“In order to produce food in a sustainable way for an additional 2 billion people by 2050, a business-as-usual approach will not be sufficient. This is especially true in the face of climate change and other forces threatening natural resources like biodiversity, land and water that are essential for food production and agriculture, including forestry and fisheries. To meet these challenges, science and the application of biotechnologies as well as conventional technologies will play a key role.” FAO
Are you responsible for dealing with the economics and policies governing the transition- and implementation of biobased products and resources? Join the MOOC Economics and Policies in a Biobased Economy and discover the whole value chain from Research & Development, over application, processing, retailing and final demand. Learn how the value chain and the rents and their distribution along the chain are affected by policies. Examples such as the benefits and costs of developing, cultivating, and marketing genetically modified organisms (GMOs) will be discussed extensively.
Upgrade your knowledge about the recent trends in the circular economy and in sustainable business. Know how to measure adoption and environmental benefits, learn about the benefits and costs and the distribution of sustainable products, market power, approval processes, supply chain, guiding policies and the current social debate.
A series of 3 courses and a final capstone project designed to help you cover the economic and policy side of converting biological resources into biobased products. You will be able to contribute to managerial decision-making, as well as policy development.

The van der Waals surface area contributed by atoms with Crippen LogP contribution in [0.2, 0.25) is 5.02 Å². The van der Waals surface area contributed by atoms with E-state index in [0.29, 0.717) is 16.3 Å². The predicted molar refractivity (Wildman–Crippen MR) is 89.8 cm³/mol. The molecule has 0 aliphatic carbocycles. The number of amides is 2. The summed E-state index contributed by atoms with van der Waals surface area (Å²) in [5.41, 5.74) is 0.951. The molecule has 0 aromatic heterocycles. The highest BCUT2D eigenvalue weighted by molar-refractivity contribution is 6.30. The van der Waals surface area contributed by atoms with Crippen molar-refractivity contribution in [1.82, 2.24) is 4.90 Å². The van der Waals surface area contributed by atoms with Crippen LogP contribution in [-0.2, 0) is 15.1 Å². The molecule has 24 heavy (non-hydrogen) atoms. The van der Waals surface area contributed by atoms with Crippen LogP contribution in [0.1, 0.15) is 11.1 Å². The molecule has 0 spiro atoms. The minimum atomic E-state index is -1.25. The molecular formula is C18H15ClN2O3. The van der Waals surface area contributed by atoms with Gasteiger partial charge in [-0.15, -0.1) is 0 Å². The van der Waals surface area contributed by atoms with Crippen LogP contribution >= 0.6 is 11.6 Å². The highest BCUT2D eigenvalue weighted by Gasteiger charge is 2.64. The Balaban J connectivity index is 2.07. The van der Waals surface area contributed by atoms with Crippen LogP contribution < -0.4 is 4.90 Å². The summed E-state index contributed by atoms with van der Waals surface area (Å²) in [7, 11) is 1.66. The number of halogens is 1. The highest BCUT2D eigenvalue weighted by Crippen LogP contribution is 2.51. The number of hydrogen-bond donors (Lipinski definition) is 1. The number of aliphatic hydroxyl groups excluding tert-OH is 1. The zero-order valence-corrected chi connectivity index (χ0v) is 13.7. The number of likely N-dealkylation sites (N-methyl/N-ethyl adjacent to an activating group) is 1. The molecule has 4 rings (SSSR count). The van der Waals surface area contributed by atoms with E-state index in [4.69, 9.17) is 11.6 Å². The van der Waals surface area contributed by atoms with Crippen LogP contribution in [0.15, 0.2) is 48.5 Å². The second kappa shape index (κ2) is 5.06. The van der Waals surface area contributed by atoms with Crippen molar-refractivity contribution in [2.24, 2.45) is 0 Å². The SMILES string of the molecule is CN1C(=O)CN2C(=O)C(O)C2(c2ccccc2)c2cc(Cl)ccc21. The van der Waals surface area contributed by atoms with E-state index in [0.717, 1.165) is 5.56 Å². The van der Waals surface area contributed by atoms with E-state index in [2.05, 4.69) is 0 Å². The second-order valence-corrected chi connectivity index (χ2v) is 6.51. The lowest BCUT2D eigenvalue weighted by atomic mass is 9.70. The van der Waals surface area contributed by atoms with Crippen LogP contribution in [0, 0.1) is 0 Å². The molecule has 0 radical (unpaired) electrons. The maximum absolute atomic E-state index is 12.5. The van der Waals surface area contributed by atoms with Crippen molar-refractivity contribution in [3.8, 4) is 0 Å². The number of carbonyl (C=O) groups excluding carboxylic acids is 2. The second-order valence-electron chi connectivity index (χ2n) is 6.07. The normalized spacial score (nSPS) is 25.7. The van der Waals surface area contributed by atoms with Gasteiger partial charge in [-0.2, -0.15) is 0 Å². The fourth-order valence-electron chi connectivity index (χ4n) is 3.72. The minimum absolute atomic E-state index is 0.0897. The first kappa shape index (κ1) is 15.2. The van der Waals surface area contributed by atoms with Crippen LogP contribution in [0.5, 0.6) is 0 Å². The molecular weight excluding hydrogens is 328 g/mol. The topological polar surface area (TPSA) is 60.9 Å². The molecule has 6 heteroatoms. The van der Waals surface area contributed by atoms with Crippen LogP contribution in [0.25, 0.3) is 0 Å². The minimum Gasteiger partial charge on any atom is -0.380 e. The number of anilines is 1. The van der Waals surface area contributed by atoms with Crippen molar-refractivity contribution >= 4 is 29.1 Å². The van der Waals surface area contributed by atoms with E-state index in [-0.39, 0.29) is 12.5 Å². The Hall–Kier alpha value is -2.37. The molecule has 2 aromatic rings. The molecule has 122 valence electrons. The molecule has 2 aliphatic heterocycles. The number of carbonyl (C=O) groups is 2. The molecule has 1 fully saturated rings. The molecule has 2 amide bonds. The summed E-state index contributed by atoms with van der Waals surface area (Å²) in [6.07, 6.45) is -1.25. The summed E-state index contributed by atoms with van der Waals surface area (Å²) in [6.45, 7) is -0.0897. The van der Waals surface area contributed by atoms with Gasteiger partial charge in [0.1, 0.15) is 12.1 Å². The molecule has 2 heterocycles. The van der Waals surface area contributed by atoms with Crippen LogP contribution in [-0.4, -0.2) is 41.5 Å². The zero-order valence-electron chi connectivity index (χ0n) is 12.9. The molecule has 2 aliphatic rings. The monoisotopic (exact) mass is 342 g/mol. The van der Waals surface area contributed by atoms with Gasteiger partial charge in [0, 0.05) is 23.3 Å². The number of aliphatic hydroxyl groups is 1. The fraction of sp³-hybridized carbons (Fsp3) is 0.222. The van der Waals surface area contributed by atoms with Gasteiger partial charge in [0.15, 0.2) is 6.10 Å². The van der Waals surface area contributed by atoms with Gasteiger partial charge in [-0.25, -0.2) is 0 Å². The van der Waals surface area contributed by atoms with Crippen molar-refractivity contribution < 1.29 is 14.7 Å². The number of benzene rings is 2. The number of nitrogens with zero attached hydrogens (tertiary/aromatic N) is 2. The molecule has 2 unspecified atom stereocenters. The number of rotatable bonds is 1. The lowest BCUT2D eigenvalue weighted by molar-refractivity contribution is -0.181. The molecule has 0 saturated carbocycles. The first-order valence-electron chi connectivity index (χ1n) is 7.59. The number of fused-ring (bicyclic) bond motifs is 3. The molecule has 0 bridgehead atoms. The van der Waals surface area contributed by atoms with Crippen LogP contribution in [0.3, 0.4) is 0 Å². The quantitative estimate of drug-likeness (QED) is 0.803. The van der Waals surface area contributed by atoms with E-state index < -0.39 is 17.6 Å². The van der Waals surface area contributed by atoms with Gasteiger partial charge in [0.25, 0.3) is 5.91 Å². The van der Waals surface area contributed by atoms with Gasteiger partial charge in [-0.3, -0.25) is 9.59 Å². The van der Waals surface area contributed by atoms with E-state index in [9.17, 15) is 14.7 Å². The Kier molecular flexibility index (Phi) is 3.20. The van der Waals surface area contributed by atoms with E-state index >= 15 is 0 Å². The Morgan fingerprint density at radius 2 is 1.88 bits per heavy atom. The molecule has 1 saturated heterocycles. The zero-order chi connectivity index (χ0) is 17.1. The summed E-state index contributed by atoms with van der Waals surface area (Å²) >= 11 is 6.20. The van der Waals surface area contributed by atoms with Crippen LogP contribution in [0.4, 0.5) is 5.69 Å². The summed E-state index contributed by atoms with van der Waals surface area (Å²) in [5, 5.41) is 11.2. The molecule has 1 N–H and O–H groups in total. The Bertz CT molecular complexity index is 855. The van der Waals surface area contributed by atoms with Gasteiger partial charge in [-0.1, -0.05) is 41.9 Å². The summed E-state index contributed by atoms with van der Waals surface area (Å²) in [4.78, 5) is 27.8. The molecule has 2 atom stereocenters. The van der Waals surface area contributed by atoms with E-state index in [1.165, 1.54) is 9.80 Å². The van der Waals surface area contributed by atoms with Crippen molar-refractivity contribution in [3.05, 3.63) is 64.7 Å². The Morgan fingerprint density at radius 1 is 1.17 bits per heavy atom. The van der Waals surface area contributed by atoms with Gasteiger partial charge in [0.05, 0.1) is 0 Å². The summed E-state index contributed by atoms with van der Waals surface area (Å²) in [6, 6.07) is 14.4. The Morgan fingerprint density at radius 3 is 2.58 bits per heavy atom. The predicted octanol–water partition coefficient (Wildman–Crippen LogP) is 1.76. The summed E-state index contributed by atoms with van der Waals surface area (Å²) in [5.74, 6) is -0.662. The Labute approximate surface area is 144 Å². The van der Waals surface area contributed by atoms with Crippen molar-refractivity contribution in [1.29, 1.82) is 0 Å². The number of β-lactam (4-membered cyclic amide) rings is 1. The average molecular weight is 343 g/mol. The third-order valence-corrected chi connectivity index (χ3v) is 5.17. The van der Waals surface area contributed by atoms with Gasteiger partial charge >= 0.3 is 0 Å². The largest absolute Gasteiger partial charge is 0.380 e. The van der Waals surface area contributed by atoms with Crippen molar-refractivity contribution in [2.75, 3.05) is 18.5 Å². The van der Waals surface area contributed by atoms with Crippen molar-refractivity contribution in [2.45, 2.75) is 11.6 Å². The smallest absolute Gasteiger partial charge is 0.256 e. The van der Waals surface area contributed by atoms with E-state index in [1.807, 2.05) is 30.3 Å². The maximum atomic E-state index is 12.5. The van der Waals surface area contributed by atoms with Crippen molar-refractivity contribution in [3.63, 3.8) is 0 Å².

Explore the other courses in this MicroMasters Program:
Please note: The capstone project is only accessible for ID-verified MicroMasters Program learners who successfully obtained verified certificate in all MicroMasters Program courses.
In the first three courses of the MicroMasters Program, you will learn about all the different steps in a biobased process and the economics and policy aspects you should consider before choosing a certain process. In this capstone project, you will combine the knowledge of the technological section with the economics and policies sections to develop a sustainable biobased practice. The focus is on linking the various aspects into an integral research, based on literature research and applied to a practical case.
The final product in this capstone project is a written report. From an economic perspective, you will write an advice for an audience of your choice, for example the executive board of a company, an investor or a governmental agency. You are free to choose the subjects you want to address in this advice. This means you get the opportunity to work on a case of your choice and receive feedback from experts in the field.
In order to find the information and publications you need, you will get tips and advice on how to do proper literature research. Along the way, you will get feedback on your proposal, draft and final report. The final report should reflect the academic research capabilities on a master's level, i.e. defining a research proposal, proper literature research, methodology, data, results and conclusions and discussion.
Maria Barbosa, Jan Vreeburg, Jacqueline Bloemhof, Jos Bijman, Renzo Akkerman, Dusan Drabik, Kim Poldner, David Strik, Alistair Beames, Gert Jan Hofstede, Hans van Meijl, Harry Bitter, Corjan van den Berg, Paul Struik, Elinor Scott, Emiel Wubben and Justus Wesseler